Having a certificate can also be very beneficial to a business in terms of attracting customers and potential business partners. Being IATF-certified can show that the business owners and their employees care about quality and that they follow all safety procedures before, during, and after production. This is very important in business-to-business transactions as well, some businesses choose to only transact with IATF-certified businesses to assure themselves of the quality of their products.

How to Comply with IATF 16949

The best way to comply with IATF 16949 and perform audits for compliance is by using checklists. Often, third-party IATF auditors and accreditors use checklists to check if automotive businesses are following IATF standards.

Additionally, these auditors also use checklists to ensure the automotive company’s necessary documents are being submitted on time and in the right formats. Checklists can also be used when reapplying for IATF certification once the previous certification has expired.

Some of the documents that auditors and accreditors require from companies include:

  • quality policies and manuals;
  • quality objectives;
  • management plans for product safety;
  • contingency plans for emergencies;
  • records of customers’ feedback; and
  • calibration records.

Typically, auditors and accreditors use traditional checklists. However, digital checklists are becoming increasingly popular for use due to the ease of use and value-add they offer.

iAuditor for IATF Compliance

Consider using iAuditor to help you with complying with IATF 16949 requirements. iAuditor by SafetyCulture is a digital checklist app that you can use to ensure the safety and quality of your products and services.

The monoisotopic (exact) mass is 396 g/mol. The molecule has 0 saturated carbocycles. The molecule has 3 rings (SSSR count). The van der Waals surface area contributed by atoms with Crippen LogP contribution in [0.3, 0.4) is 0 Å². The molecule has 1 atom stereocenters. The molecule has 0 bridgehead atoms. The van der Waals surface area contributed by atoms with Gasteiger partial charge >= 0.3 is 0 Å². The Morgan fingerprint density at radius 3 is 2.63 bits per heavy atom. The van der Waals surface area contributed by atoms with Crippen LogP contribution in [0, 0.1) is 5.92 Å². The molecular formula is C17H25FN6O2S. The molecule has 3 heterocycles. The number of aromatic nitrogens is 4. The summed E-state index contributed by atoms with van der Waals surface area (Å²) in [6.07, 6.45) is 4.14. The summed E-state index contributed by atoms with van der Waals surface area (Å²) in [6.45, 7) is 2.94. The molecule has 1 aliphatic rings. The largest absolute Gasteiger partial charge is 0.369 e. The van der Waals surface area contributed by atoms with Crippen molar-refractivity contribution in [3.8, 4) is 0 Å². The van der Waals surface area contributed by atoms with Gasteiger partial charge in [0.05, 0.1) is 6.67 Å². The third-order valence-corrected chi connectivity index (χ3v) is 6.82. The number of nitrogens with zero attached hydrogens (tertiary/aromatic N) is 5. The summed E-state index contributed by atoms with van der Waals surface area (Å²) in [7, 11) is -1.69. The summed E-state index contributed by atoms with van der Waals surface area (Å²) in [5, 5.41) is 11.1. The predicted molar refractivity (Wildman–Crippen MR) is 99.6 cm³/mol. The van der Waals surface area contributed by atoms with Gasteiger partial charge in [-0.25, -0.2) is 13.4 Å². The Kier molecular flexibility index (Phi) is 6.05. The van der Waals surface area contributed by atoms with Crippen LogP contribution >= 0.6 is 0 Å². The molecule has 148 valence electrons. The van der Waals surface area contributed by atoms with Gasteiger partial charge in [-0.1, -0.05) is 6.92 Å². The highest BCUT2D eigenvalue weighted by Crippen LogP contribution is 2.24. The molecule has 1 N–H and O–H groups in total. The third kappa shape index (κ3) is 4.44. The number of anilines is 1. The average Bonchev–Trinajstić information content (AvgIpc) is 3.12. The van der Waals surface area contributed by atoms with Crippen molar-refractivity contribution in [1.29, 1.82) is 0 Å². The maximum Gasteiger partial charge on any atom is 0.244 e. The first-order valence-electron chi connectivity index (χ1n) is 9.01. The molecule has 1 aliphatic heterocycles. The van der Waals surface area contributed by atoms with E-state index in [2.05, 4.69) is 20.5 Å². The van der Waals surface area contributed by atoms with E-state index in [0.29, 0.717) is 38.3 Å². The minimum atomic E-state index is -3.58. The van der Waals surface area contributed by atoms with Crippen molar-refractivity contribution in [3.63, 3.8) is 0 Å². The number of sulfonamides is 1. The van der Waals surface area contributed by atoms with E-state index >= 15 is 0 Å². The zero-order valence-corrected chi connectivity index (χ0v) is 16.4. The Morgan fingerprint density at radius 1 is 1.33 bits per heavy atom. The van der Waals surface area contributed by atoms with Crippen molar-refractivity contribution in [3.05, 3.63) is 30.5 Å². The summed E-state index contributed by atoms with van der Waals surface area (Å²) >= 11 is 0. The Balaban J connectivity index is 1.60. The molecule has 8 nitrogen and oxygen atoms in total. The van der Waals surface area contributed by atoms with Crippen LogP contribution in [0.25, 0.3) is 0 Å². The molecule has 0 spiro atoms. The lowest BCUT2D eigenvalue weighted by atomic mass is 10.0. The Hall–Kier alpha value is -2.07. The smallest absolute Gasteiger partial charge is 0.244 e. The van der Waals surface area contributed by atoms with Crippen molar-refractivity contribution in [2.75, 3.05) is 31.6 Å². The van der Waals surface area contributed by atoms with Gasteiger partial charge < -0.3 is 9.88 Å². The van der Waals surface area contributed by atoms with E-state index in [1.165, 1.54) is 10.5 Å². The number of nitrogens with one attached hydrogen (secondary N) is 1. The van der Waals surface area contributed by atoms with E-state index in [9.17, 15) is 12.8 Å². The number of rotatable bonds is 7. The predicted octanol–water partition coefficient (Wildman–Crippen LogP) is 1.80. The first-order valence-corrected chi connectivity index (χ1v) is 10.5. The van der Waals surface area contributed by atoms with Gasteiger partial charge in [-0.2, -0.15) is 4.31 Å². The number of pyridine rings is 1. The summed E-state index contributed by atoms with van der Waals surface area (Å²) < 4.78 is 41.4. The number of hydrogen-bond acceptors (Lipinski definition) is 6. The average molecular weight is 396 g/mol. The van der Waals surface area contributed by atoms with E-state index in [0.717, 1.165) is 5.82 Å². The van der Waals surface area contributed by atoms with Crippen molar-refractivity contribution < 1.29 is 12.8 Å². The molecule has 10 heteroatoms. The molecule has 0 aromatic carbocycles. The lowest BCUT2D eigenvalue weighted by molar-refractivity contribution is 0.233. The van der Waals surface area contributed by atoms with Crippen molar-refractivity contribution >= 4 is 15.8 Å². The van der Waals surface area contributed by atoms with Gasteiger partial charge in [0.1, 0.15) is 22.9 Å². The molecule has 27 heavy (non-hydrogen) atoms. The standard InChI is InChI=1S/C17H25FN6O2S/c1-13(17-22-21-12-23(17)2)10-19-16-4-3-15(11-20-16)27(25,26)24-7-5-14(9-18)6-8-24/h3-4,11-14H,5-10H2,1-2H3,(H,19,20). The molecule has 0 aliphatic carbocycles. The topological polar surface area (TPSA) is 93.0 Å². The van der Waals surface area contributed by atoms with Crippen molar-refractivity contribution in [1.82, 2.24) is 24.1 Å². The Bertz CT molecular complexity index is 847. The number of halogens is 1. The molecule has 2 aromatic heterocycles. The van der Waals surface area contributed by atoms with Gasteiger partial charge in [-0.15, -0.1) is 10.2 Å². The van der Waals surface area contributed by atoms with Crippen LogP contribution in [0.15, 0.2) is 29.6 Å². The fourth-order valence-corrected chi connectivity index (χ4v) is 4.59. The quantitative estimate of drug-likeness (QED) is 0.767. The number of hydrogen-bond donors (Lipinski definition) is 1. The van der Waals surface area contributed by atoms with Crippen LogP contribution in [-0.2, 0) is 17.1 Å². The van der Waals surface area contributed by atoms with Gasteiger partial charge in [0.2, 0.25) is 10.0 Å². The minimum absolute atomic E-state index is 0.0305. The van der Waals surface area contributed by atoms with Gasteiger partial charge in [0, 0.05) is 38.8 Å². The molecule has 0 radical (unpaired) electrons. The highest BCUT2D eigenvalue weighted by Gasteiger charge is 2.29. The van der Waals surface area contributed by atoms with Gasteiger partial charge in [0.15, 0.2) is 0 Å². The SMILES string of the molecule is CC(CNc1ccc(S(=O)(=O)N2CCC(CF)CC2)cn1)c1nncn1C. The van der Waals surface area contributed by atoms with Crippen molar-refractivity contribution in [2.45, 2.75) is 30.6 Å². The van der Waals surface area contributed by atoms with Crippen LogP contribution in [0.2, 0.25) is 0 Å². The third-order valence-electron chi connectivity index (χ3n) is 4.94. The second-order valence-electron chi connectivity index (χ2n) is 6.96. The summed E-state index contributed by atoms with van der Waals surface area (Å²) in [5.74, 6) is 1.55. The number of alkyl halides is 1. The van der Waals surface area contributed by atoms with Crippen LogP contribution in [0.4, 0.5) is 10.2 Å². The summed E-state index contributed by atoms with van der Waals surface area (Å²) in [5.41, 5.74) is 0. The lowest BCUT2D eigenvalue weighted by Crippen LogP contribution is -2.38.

iAuditor is easily accessible from any internet browser, Android device, and iOS device, making it usable for all. You can also digitize your existing Word, PDF, and Excel checklists in the app, allowing you to keep everything in one place.

With iAuditor, you can also:

  • Use pre-made templates from the Public Library
  • Schedule both repetitive and one-time inspections on worksites
  • Report concerns by raising Issues, assigning Actions, and sending a Heads Up
  • Generate and use QR codes to conduct faster inspections
  • Store all checklists and accomplished checklists in the cloud and access them later
  • Create analytical reports to see where you are most compliant and what you need to work on

Try iAuditor for free today.

roselin manawis safetyculture content specialist

SafetyCulture Content Specialist

Roselin Manawis

Roselin Manawis is a content writer and researcher for SafetyCulture. She has experience in news writing and content marketing across different fields of discipline. Her background in Communication Arts enables her to leverage multimedia and improve the quality of her work. She also contributed as a research assistant for an international study and as a co-author for two books in 2020. With her informative articles, she aims to ignite digital transformation in workplaces around the world.

Roselin Manawis is a content writer and researcher for SafetyCulture. She has experience in news writing and content marketing across different fields of discipline. Her background in Communication Arts enables her to leverage multimedia and improve the quality of her work. She also contributed as a research assistant for an international study and as a co-author for two books in 2020. With her informative articles, she aims to ignite digital transformation in workplaces around the world.